One of them was that I got up every night and night-time parented my kids. WIN!

I got up and comforted, cuddled and reassured either of them or both of them. Sometimes at the same time (those times are super hard!).

But there were times that it was really, really hard. There were times that I was at the end of my rope. That I felt like I didn’t have it in me.

Sometimes I would cry. Sometimes I would leave the room, let them cry while I took a time out to regroup and go back in and try again. Sometimes I needed some late night texts with my sister to get me through.

Somehow, I always found more rope.

I know we’ve all been there. When you’re exhausted and feel all alone and briefly hopeless. When you’re at the end of your rope, what do you do to find more rope?

The ability to bounce back….that’s called resilience.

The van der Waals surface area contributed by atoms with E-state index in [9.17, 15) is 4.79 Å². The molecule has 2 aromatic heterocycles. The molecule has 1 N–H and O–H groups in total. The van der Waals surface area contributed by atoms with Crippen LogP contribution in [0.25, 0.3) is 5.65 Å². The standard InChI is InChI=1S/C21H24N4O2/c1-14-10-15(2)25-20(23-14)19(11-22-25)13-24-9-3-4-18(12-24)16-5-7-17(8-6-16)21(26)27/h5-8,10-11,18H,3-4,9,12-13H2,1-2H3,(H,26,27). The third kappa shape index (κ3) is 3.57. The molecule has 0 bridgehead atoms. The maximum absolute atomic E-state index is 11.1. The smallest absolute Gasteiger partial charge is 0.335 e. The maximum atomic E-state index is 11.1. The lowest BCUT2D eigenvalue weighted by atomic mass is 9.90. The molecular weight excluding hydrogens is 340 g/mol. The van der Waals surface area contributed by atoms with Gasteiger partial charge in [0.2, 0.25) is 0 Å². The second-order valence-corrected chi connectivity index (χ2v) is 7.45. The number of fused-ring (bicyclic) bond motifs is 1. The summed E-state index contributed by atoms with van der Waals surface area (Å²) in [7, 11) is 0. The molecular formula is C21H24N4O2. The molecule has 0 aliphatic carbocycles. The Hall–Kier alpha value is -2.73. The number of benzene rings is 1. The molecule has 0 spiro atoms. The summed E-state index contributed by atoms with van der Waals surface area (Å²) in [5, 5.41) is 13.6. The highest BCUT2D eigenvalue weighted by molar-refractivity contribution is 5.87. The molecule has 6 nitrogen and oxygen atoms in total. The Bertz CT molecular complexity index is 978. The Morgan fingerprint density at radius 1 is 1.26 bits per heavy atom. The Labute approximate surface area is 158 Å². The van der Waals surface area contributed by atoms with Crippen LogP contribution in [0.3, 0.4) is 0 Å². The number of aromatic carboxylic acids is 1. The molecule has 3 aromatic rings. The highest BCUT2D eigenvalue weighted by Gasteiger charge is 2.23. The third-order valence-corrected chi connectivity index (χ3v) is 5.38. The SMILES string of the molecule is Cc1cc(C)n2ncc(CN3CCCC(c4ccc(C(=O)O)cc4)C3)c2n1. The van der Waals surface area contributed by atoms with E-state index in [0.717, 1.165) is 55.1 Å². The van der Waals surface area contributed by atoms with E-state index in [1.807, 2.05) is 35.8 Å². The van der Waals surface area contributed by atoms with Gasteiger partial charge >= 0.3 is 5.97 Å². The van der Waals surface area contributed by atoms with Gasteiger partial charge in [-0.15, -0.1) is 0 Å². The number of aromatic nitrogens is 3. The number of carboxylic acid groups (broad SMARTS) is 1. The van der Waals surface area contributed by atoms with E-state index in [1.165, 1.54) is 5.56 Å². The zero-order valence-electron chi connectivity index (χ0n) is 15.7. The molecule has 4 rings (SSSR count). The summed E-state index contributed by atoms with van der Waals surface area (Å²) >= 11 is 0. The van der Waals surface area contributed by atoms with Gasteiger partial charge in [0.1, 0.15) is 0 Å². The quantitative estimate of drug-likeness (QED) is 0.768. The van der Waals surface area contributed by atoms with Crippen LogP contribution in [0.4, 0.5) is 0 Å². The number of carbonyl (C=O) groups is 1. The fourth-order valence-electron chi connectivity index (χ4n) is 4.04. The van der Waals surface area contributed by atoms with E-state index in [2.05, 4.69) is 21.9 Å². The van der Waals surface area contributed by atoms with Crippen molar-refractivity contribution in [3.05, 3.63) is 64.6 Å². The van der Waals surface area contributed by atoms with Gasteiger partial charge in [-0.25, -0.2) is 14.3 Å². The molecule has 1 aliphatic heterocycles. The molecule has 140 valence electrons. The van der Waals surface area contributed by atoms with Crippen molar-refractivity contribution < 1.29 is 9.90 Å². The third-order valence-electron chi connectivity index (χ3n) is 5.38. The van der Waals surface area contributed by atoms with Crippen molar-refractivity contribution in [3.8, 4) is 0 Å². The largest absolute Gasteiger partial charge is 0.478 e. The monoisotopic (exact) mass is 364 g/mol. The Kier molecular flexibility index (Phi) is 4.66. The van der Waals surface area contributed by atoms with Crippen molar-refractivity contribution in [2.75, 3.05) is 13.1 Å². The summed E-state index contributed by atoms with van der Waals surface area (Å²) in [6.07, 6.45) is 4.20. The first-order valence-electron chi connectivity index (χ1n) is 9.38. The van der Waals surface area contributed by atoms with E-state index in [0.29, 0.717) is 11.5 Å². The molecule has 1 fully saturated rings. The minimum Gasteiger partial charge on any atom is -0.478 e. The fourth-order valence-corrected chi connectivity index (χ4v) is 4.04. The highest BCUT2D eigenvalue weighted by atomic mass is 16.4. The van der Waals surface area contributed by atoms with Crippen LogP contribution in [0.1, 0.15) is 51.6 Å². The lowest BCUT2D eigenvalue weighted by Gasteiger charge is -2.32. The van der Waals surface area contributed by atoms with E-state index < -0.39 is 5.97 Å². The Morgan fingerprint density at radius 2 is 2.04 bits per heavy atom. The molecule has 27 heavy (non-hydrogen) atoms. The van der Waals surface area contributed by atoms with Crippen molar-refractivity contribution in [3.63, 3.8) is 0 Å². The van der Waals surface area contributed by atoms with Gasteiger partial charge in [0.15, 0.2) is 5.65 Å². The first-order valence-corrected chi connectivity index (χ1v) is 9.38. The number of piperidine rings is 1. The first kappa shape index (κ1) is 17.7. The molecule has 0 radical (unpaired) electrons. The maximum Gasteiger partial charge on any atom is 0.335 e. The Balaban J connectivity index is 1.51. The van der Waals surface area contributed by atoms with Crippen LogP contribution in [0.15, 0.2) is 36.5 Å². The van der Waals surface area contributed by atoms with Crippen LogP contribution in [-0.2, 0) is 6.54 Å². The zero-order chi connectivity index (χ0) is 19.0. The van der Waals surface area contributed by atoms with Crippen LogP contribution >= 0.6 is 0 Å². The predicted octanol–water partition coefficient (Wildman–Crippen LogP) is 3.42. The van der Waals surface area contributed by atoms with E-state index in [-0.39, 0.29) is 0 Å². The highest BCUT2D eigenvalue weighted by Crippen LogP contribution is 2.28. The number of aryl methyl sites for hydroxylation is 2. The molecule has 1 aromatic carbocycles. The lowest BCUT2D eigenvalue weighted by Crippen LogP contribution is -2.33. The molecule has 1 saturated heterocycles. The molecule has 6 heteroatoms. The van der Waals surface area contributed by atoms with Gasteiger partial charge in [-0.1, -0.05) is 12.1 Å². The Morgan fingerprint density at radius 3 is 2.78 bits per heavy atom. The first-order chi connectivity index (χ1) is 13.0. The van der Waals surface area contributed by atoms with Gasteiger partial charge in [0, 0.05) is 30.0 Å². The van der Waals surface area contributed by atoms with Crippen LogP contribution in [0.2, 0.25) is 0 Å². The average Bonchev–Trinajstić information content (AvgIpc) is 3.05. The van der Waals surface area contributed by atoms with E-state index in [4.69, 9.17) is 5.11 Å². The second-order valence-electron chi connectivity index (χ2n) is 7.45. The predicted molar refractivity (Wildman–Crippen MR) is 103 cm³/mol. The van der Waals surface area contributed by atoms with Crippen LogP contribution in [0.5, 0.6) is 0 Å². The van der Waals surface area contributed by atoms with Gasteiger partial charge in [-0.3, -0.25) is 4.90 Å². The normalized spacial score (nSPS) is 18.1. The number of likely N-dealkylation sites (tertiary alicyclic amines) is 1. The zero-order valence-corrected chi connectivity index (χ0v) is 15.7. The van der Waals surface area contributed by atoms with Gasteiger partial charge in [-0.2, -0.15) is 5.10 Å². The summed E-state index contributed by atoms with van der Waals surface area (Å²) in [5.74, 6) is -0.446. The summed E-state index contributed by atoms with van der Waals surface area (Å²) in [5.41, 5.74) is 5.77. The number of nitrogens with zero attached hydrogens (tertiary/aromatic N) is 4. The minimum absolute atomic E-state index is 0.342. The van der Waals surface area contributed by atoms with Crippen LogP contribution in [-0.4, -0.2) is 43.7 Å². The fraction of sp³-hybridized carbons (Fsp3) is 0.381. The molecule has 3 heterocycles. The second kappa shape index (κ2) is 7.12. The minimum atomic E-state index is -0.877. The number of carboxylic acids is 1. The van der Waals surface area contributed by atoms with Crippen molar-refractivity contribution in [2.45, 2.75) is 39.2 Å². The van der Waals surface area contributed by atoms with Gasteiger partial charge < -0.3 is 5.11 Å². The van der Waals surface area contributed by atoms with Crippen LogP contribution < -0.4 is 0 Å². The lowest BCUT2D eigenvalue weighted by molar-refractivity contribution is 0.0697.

And how do we build resilience in our children??

The #1 way is for those children to have one (or more) consistently supportive adult in their lives. A person who is their cheerleader and will be there no matter what.

So, if you’ve found more rope…and you keep on finding more rope when you’re at the end of it…you’re being that person to your child and building resilience in them.

Keep it going. One step, one night, one moment at a time. Sometimes those nights can be hard…but the cuddles are worth it.

Talk soon,

Whitney

p.s. join me over at Guiltless Grace on Facebook with some other supportive moms as we get through this together with grace and poise but without the mommy guilt.

Leaving the Kids & Letting Go

leaving-the-kidsletting-go